Secondly, India is emerging as the capital of lifestyle diseases in the world, especially diabetes and cardiovascular diseases. It is estimated that one-third of the global diabetic population is Indian.
By 2030, India’s diabetes burden alone is expected to cross the 100 million mark. One million Indians die every year due to diabetes related complications.
As members of medical fraternity, you will be called upon to view diabetes as a major challenge and find ways and means to address it in a holistic manner.
A very pertinent issue was raised by Dr Yusuf Hamied, Chairman of Cipla, during a talk in Mumbai, which was reported by a leading newspaper. Dr Hamied warned that Antimicrobial resistance caused by indiscriminate use of antibiotics would be the next big health crisis. I do feel that the medical fraternity should take note of this observation.
Dear Graduating Students,
India is emerging as the most youthful nation in the world by 2020. However, we cannot and must not ignore the fact that India’s elderly population is also growing rapidly.
According to the 2011 population census, India has hundred and four million elderly people having age of 60 and above. India’s population is expected to rise from 1.3 billion today to an estimated 1.7 billion by 2050 surpassing China. It is expected that India will have 340 million elderly people in the year 2050. Which means, India alone will have an elderly population which is more than the total population of the United States of America!!
With elderly population increasing steadily, there will be a growing threat of chronic diseases. We need advice and recommendations from the medical fraternity to address the challenge of health issues of the elderly people so that we may be able to improve the quality of their life. So far, we have heard of Children’s Hospitals. India will need Hospitals exclusively for the Elders in the years to come.
Ladies and gentleman,
The Minister of Health, Government of India informed Parliament last year that India has only 0.62 doctors, which means, less than one doctor per 1000 population. In contrast, Russia has 3.3 doctors per 1000 people, France has 3.32 doctors and Germany has 4.12 doctors per 1000 people. Even this small number of doctors would have been adequate to meet the requirements of our people. However, the problem is, very few doctors practice in small towns and villages. There are thousands of villages that do not have a single doctor.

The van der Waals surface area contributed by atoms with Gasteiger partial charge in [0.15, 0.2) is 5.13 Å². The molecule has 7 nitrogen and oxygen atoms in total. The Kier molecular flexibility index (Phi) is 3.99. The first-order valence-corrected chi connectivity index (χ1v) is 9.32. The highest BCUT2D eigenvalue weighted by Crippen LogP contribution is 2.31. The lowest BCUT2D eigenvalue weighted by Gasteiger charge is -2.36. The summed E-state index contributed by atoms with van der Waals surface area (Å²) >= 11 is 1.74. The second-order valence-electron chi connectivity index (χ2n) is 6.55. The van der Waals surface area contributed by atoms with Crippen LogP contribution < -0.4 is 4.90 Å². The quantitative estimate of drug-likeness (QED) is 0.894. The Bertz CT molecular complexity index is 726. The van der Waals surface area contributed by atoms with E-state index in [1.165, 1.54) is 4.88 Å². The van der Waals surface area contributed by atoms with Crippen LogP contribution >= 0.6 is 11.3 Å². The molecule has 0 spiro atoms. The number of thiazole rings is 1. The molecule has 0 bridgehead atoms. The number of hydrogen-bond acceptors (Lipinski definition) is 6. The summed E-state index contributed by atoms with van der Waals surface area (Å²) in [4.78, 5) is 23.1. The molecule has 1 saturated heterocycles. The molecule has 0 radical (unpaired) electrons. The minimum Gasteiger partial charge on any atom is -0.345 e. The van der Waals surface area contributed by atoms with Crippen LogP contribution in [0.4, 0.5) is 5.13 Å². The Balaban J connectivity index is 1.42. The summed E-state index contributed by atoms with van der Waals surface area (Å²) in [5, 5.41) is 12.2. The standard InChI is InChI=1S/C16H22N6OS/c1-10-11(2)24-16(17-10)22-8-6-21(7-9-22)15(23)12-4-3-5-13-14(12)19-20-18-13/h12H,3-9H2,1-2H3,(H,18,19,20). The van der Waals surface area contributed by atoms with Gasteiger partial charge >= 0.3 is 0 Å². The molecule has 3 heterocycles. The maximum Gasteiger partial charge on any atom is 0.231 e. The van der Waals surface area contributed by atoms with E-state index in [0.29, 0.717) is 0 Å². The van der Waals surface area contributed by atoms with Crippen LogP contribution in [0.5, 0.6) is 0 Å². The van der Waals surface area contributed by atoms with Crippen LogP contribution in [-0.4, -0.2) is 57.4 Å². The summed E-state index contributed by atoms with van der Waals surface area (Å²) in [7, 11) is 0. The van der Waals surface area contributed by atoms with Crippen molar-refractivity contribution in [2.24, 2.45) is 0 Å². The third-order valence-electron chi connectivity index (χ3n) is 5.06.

India must therefore harness the power of telemedicine, mobile dispensary and most importantly Artificial Intelligence.
China is trying to overcome its shortage of physicians by combining big data and artificial intelligence (AI). Patients enter their personal data, medical history and describe their symptoms to an AI-assisted “receptionist” on a mobile App that transfers the information to a real-life doctor for a diagnosis.
This devise relieves doctors from doing the routine, simple, and repetitive work. As doctors in the new era, you must acquaint yourselves with the emerging changes.
‘Social Media’ has emerged as the most influential doctor during the last few years ! Several health related messages written by self-appointed doctors are circulated freely on the social media, and people are consuming these messages without verifying their authenticity.
Quite often, ‘Dr Social Media’ is giving wrong prescriptions and misleading advice to the people.
As doctors, you must prevent and expose such bogus messages immediately. It will save at least a few more lives !
The doctor-patient relationship is central to the practice of healthcare and in the diagnosis and treatment of the disease. The nature of relationship determines the success of the treatment.
A doctor must have compassion for the suffering person. Suffering could be due to either real illness or imaginary. Both need delicate handling of the patient. With good communication, we can certainly bring smile on the face of patients and their dear ones.
In the distant past, India has done path-breaking work in field of medical science. The Sushruta Samhita, authored by sage Sushruta is considered to be the most comprehensive Sanskrit treatise on medicine and surgery. Charaka authored the Charaka Samhita on the ancient science of Ayurveda. Time has come to build a bridge between our glorious past and the modern present.
The Krishna Institute of Medical Sciences is one of dynamic medical education institutions. I wish to see the Institution becoming an institution of national eminence by laying utmost thrust on quality education, research, citizen outreach programmes and innovation.
I was actually looking forward to be with you all and to present Degree Certificates and Certificates of Merit to top prize winners in person. I request you to visit Raj Bhavan, whenever you are in Mumbai. The Vice Chancellor may bring the top prize winners from the Institute to meet me at Raj Bhavan. The Gates of Raj Bhavan are always open for you.
With these words, I congratulate all the graduating students of the Krishna Institute of Medical Sciences Deemed to be University and I wish you glorious future in the service of humanity.